I’m currently getting to grips with the AdaptiveMonteCarlo method in the NIntegrate function. I’ve been using the sub-method MonteCarloRule, however I’m unsure from reading the Mathematica documentation exactly how the option Points (for this sub-method) actually works. Suppose for example I have the following integral $$\int_{0}^{\pi}\sin(x)dx $$ Then using NIntegrate I have

NIntegrate[Sin[x], {x,0,Pi}, Method->{“AdaptiveMonteCarlo”, Method->{“MonteCarloRule”, “Points”->5}, “MaxRecursion”->200}, AccuracyGoal->5, PrecisionGoal->5]

Now, I realise that I could simply use Integrate on this integral and get an exact result, but I wanted to choose a relatively simple analytic integral as practise.

Using Points->5 gives a pretty accurate result, but does specifying Points->5 mean that NIntegrate only uses 5 points in its Monte Carlo routine? I’m assuming there must be more to it than that otherwise I wouldn’t expect the result to be so close to the true result.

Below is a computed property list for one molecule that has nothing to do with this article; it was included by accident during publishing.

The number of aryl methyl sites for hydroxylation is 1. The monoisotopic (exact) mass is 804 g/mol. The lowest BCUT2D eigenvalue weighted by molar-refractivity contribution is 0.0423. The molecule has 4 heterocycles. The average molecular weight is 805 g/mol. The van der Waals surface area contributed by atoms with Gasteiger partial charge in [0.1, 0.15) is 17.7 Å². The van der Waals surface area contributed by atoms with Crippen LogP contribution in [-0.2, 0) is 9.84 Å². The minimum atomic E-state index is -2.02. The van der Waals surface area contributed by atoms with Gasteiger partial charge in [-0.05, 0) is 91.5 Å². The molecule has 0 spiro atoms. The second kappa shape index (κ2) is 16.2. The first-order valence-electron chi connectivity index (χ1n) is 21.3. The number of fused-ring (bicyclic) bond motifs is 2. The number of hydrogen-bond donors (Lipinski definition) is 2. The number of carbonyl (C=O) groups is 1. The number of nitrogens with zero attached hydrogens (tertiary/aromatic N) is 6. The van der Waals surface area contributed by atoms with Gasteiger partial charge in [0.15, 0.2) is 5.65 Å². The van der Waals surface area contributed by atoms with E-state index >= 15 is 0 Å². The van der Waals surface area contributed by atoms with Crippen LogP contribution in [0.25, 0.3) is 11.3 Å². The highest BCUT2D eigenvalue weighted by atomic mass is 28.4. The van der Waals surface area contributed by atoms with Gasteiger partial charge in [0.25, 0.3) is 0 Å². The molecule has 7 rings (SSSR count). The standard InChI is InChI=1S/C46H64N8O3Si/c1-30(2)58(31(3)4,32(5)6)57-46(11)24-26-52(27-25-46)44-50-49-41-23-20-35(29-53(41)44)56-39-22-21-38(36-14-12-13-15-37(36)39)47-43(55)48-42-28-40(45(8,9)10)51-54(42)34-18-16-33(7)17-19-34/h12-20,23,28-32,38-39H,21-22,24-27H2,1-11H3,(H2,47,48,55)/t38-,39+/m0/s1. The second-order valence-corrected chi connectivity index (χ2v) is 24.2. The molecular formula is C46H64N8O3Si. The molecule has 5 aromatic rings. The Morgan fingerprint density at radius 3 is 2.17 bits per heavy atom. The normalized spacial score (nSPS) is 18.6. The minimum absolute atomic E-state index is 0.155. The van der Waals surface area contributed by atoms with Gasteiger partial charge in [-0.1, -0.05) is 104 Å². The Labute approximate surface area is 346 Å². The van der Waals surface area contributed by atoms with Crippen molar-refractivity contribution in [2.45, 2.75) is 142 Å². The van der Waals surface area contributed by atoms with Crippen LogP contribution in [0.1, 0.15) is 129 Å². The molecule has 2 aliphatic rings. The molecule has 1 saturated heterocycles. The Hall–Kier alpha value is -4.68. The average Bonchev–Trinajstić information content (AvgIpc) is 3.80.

Any help would be much appreciated.

  • $\begingroup$ See this answer to a similar question "Monte Carlo integration with random numbers generated from a Gaussian distribution". $\endgroup$ – Anton Antonov Oct 9 '17 at 18:46
  • $\begingroup$ @AntonAntonov Thanks for the link. I’ve had a read through your answer, but I’m still unsure as to what Points does?! Is it related to PointGenerator? $\endgroup$ – user35305 Oct 9 '17 at 19:14
  • $\begingroup$ Points specifies the number of sampling points in a single rule application. The point generator uses that option value. $\endgroup$ – Anton Antonov Oct 9 '17 at 19:27
  • $\begingroup$ @AntonAntonov So is the example I gave literally only using 5 sample points to calculate the integral? $\endgroup$ – user35305 Oct 9 '17 at 19:38

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